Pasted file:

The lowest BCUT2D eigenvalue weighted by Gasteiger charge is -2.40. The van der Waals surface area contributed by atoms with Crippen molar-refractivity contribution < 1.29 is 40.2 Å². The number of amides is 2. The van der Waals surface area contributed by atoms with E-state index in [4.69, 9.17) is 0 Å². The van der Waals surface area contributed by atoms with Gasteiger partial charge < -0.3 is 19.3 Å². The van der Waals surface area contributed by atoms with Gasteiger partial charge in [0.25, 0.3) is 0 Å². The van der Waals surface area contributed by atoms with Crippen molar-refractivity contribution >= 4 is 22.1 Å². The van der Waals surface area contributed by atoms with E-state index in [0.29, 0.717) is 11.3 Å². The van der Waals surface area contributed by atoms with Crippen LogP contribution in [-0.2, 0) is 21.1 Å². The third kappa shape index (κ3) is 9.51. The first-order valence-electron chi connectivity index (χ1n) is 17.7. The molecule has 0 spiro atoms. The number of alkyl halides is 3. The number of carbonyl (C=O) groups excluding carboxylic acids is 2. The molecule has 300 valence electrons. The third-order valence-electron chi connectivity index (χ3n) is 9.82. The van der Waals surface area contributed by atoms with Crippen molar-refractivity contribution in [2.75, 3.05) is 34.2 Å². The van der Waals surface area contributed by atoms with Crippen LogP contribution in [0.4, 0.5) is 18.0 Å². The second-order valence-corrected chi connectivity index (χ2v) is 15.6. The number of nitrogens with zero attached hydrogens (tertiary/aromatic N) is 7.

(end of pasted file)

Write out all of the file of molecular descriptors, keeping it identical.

The lowest BCUT2D eigenvalue weighted by Gasteiger charge is -2.40. The van der Waals surface area contributed by atoms with Crippen molar-refractivity contribution < 1.29 is 40.2 Å². The number of amides is 2. The van der Waals surface area contributed by atoms with E-state index in [4.69, 9.17) is 0 Å². The van der Waals surface area contributed by atoms with Gasteiger partial charge < -0.3 is 19.3 Å². The van der Waals surface area contributed by atoms with Gasteiger partial charge in [0.25, 0.3) is 0 Å². The van der Waals surface area contributed by atoms with Crippen molar-refractivity contribution >= 4 is 22.1 Å². The van der Waals surface area contributed by atoms with E-state index in [0.29, 0.717) is 11.3 Å². The van der Waals surface area contributed by atoms with Crippen LogP contribution in [-0.2, 0) is 21.1 Å². The third kappa shape index (κ3) is 9.51. The first-order valence-electron chi connectivity index (χ1n) is 17.7. The molecule has 0 spiro atoms. The number of alkyl halides is 3. The number of carbonyl (C=O) groups excluding carboxylic acids is 2. The molecule has 300 valence electrons. The third-order valence-electron chi connectivity index (χ3n) is 9.82. The van der Waals surface area contributed by atoms with Crippen molar-refractivity contribution in [2.75, 3.05) is 34.2 Å². The van der Waals surface area contributed by atoms with Crippen LogP contribution in [0.4, 0.5) is 18.0 Å². The second-order valence-corrected chi connectivity index (χ2v) is 15.6. The number of nitrogens with zero attached hydrogens (tertiary/aromatic N) is 7.